Bolstering anti–reactive oxygen species defenses may suppress the death of retinal ganglion cells in LHON.8 Rescue of our animal model of complex I deficiency with SOD2 suggests that antioxidant gene therapy may be useful for patients with complex I deficiencies such as LHON.23 In that model system, suppression of reactive oxygen species inhibited apoptotic death of retinal ganglion cells,a phenomenon that is also involved in the pathogenesis of disease caused by the mutated human ND4 complex I subunit gene. Apoptotic cell death associated with complex I impairment induced by rotenone can also be blocked by overexpression of SOD2, further supporting our work described in this report.11

Treatment options for patients with LHON and those with other mitochondrial disorders are limited at present.24 The most direct approach to treatment would be to correct the mutated mitochondrial DNA. Although genes have been inserted into the nucleus and cytoplasm through the use of vectors, the technology to introduce a gene into the mitochondria is not yet possible.25 Because it is expression of the mutant complex I subunit at the protein level that causes the biochemical defect of LHON, an alternative and feasible approach is to import a normal protein allotopically into the mitochondria to complement the defective protein encoded by the mutated mtDNA.18,2628 Our previous study showing allotopic rescue of this same LHON cell line with mutated G11778A mtDNA supports this form of intervention.18 However,a different allotopic construct would be needed for the 3 mitochondrial genes containing mutations in ND1, ND4, or ND6 responsible for 85% of LHON cases.

Recent studies showing subtle retinal and optic nerve injury in families harboring the G11778A mtDNA mutation29,30 suggest that treatment may be necessary before symptoms actually develop. Nevertheless,many patients with LHON are found at the initial examination to have optic disc edema and predominantly unilateral visual loss. Thus, there is a window of opportunity of several months for prophylactic intervention in the fellow eye31 with SOD2 gene therapy before it too loses vision. Still, the early retinal changes detected in LHON carriers before apoplectic visual loss29 suggest that this approach may have the best chance for success if it is initiated at the earliest stages of disease. The aim would be to reduce the accumulation of optic nerve damage so that injury does not progress to a point beyond which loss of function becomes irreversible.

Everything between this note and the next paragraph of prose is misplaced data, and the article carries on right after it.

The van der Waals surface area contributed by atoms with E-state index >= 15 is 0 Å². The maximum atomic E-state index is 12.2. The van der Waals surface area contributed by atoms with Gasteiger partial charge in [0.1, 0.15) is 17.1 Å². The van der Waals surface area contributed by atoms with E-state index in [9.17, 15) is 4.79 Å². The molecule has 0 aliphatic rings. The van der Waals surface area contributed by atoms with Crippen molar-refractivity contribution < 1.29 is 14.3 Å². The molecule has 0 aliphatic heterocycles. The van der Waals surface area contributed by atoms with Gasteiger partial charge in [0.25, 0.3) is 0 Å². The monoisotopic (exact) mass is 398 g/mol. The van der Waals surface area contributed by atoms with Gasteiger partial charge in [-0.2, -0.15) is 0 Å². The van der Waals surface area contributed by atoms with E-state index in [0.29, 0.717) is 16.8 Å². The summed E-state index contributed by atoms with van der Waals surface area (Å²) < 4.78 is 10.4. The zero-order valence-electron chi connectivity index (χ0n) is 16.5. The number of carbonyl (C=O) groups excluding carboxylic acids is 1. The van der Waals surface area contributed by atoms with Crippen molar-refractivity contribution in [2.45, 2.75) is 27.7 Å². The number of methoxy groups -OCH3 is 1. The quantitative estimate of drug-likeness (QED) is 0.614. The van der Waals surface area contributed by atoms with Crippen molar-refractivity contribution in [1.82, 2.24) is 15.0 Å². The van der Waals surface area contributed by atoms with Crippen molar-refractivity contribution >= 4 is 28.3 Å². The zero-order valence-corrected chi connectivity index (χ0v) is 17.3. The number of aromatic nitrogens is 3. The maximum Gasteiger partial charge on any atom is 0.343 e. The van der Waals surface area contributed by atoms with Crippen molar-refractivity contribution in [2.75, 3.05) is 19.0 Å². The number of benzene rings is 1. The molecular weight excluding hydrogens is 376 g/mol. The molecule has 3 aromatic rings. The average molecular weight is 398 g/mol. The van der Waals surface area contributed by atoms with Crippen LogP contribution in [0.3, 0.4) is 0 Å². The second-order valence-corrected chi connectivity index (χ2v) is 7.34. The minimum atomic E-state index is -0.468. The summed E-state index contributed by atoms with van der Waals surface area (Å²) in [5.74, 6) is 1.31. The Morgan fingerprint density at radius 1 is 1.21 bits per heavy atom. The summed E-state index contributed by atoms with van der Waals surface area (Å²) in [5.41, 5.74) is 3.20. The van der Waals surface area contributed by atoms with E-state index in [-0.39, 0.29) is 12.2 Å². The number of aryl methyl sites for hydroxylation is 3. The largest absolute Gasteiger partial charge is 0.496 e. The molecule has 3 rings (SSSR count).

Correspondence: John Guy, MD, Box 100284,Department of Ophthalmology, College of Medicine, University of Florida, Gainesville,FL 32610-0284 (johnguy@eye.ufl.edu).

Submitted for Publication: June 9, 2006; final revision received August 14, 2006; accepted August 30, 2006.

Financial Disclosure: Dr Hauswirth and the University of Florida have a financial interest in the use of AAV vectors for treating retinal diseases associated with their involvement with Applied Genetic Technologies Corporation.

Funding/Support: This study was supported by grant EY 12355 from the National Eye Institute (Dr Guy).

Acknowledgment: We thank Valerio Carelli, MD,PhD, for the generous gift of the cybrids and Mabel Wilson for editing the manuscript.

Wallace  DCSingh  GLott  MT  et al.  Mitochondrial DNA mutation associated with Leber's hereditary optic neuropathy. Science 1988;2421427- 1430
PubMed Link to Article
Mayorov  VBiousse  VNewman  NJ  et al.  The role of the ND5 gene in LHON: characterization of a new, heteroplasmic LHON mutation. Ann Neurol 2005;58807- 811
PubMed Link to Article
Wallace  DC Mitochondrial diseases in man and mouse. Science 1999;2831482- 1488
PubMed Link to Article
Chinnery  PFJohnson  MAWardell  TM  et al.  The epidemiology of pathogenic mitochondrial DNA mutations. Ann Neurol 2000;48188- 193
PubMed Link to Article
Carelli  VGhelli  ABucchi  L  et al.  Biochemical features of mtDNA 14484 (ND6/M64V) point mutation associated with Leber's hereditary optic neuropathy. Ann Neurol 1999;45320- 328
PubMed Link to Article
Baracca  ASolaini  GSgarbi  G  et al.  Severe impairment of complex I–driven adenosine triphosphate synthesis in Leber hereditary optic neuropathy cybrids. Arch Neurol 2005;62730- 736
PubMed Link to Article
Perier  CTieu  KGuegan  C  et al.  Complex I deficiency primes Bax-dependent neuronal apoptosis through mitochondrial oxidative damage. Proc Natl Acad Sci U S A 2005;10219126- 19131
PubMed Link to Article
Floreani  MNapoli  EMartinuzzi  A  et al.  Antioxidant defences in cybrids harboring mtDNA mutations associated with Leber's hereditary optic neuropathy. FEBS J 2005;2721124- 1135
PubMed Link to Article
Wong  ACavelier  LCollins-Schramm  HE  et al.  Differentiation-specific effects of LHON mutations introduced into neuronal NT2 cells. Hum Mol Genet 2002;11431- 438
PubMed Link to Article
Danielson  SRWong  ACarelli  V  et al.  Cells bearing mutations causing Leber's hereditary optic neuropathy are sensitized to Fas-induced apoptosis. J Biol Chem 2002;2775810- 5815
PubMed Link to Article
Li  NRagheb  KLawler  G  et al.  Mitochondrial complex I inhibitor rotenone induces apoptosis through enhancing mitochondrial reactive oxygen species production. J Biol Chem 2003;2788516- 8525